When is it time to quit?

Debunking the myth of "Winners never quit!"

“Quitters never win and winners never quit!”  (Vince Lombardi)

“… never give in, never give in, never, never, never, never-in nothing, great or small, large or petty—never give in … “ (Winston Churchill)

“Never give up! Never surrender!” (Galaxy Quest)

I could speculate that more people are familiar with Tim Allen’s character in Galaxy Quest than with Lombardi or Churchill, but that is a whole different speech.

The point is that endurance, effort, determination, stick-to-it-ive-ness — TRY HARDER — is the secret to greatness and significance.

Try harder!  Give 110%!

May I offer another quote?  Thanks for your permission.

“When the horse is dead, dismount.” (Various)

You see, my friends, the real secret to greatness is not determined effort; it is wise and focused effort.  It is not giving 110% to every task; it is giving precisely the right effort to the right task at the right time.  It is not simply doing things right; it is doing the right things.

And sometimes the very best thing to do is quit. 

Quitting something doesn’t mean you are a “quitter.”  Putting “er” on the end of a verb and changing it to a noun indicates that the nature of the noun is to habitually do the verb. You can take the time to re-read that sentence if you need to.  The point is that if you are a quitter it means that you habitually quit.  That’s the part of the Lombardi quote that is absolutely true.  If all you ever do is quit, you won’t ever win.

Quitting something doesn't make you a quitter. It may be a display of wisdom. Click To Tweet

The little-known part of the Churchill quote continues, “never give in except to convictions of honour and good sense.”  Sometimes continuing forward is dishonorable and foolish. (Click here for an audio recording of the entire speech)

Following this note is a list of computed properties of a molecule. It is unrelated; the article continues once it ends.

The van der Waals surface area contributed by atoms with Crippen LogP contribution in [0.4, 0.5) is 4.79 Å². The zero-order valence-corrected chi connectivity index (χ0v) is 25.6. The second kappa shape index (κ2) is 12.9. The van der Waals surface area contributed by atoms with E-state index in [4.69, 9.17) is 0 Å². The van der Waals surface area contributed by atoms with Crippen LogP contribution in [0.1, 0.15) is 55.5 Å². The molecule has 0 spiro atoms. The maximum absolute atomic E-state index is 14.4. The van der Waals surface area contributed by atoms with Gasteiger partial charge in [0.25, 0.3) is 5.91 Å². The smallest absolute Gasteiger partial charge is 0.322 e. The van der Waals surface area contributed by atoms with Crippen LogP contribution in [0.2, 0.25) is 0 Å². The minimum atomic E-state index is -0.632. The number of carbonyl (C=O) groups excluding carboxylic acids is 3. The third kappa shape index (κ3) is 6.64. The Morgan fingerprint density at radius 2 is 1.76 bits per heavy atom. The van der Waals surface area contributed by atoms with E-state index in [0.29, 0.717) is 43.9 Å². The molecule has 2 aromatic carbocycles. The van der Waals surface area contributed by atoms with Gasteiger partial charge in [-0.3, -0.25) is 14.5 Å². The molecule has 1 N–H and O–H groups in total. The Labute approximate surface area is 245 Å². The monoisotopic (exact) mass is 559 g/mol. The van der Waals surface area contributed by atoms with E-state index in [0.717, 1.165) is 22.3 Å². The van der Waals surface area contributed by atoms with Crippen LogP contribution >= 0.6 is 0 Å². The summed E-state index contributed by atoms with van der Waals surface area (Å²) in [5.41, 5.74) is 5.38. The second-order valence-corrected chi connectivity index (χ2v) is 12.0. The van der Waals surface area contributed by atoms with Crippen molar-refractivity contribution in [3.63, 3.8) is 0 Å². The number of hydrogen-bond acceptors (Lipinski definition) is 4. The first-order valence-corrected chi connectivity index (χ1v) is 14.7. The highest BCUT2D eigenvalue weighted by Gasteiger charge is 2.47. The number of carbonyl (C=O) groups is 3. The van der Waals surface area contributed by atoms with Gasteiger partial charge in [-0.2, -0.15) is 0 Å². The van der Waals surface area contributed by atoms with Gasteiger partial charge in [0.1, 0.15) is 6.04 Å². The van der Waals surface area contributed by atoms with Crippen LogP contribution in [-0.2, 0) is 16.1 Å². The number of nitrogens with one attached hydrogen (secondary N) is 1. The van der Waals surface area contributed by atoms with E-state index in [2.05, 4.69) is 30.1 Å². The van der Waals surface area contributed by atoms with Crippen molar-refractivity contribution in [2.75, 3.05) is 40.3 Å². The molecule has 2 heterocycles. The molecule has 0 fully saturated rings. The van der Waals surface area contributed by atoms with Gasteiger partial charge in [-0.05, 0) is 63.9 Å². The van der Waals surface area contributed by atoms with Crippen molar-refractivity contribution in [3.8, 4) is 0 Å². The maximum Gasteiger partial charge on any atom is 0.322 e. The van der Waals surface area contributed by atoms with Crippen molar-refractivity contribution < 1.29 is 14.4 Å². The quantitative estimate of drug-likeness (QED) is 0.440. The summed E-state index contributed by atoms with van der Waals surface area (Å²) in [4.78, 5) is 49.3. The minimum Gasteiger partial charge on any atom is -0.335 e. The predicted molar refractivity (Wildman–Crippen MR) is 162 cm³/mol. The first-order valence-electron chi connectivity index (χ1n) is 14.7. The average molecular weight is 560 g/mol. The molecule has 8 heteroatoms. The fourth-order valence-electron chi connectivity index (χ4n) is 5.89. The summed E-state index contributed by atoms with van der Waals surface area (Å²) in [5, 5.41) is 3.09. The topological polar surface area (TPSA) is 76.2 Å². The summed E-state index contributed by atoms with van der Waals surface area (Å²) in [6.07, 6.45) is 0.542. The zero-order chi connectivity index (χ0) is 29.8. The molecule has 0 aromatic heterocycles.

Four suggestions to know when to quit

So how do you know when to quit? I certainly couldn’t give every scenario, but here are four suggestions (along with some hard questions):

  1. Quit when the only reason you can think of for doing this is that you have always done it this way and you don’t know another way. (So, you’ve decided to quit learning?)
  2. Quit when it is taking more and more effort and resources to achieve diminishing results. (So, you’ve decided that working harder is more valuable than working smarter?)
  3. Quit when you are more worried about what people will think if you change it than you are about what God will think if you don’t. (So, you’ve decided to be insecurely driven by the whims of self-centered people rather than confidently trusting in the faithfulness of the Eternal Father?)
  4. Quit when you know it is not working, but you are concerned that you will have wasted the resources you have already invested in it. (So you’ve decided to waste some more?)

Maybe the most important thing to quit is worrying. Don’t worry about anything; instead, pray about everything. Tell God what you need, and thank him for all he has done. Then you will experience God’s peace, which exceeds anything we can understand. His peace will guard your hearts and minds as you live in Christ Jesus. (Philippians 4:6-7)

Your life matters to God.  He knows how where your effort would be best spent.  He knows what you should quit.  Spend some time listening to Him.

What God has did, He done good.

The secret to contentment

There was a particular look in her eyes, a warmth of expression, a glow of deep and abiding contentment, a simple and plain elegance in an unexpected place.  That’s what I remember about her.

That, and one simple statement.

We were on the island of St. Maarten with the North Texas Singers and we had just presented a concert in a nursing home.  Our group of 45 had crowded into a small meeting room with as many residents as the staff could wheel in.  It was hot in that room!

Many of the residents wore the same expressions that you would find in any nursing home anywhere.  But she was different.

After we sang, we tried to interact as much as possible with the residents as we moved toward the exit and our awaiting bus.  I didn’t get to have a conversation with her, but Mrs. Sweetie did.  She reported later that this lady had been a resident of that facility for some time and was grateful to be in a wonderful place with actual windows and doors.  That had not always been her experience.

And then she said it – the statement that neither of us will ever forget.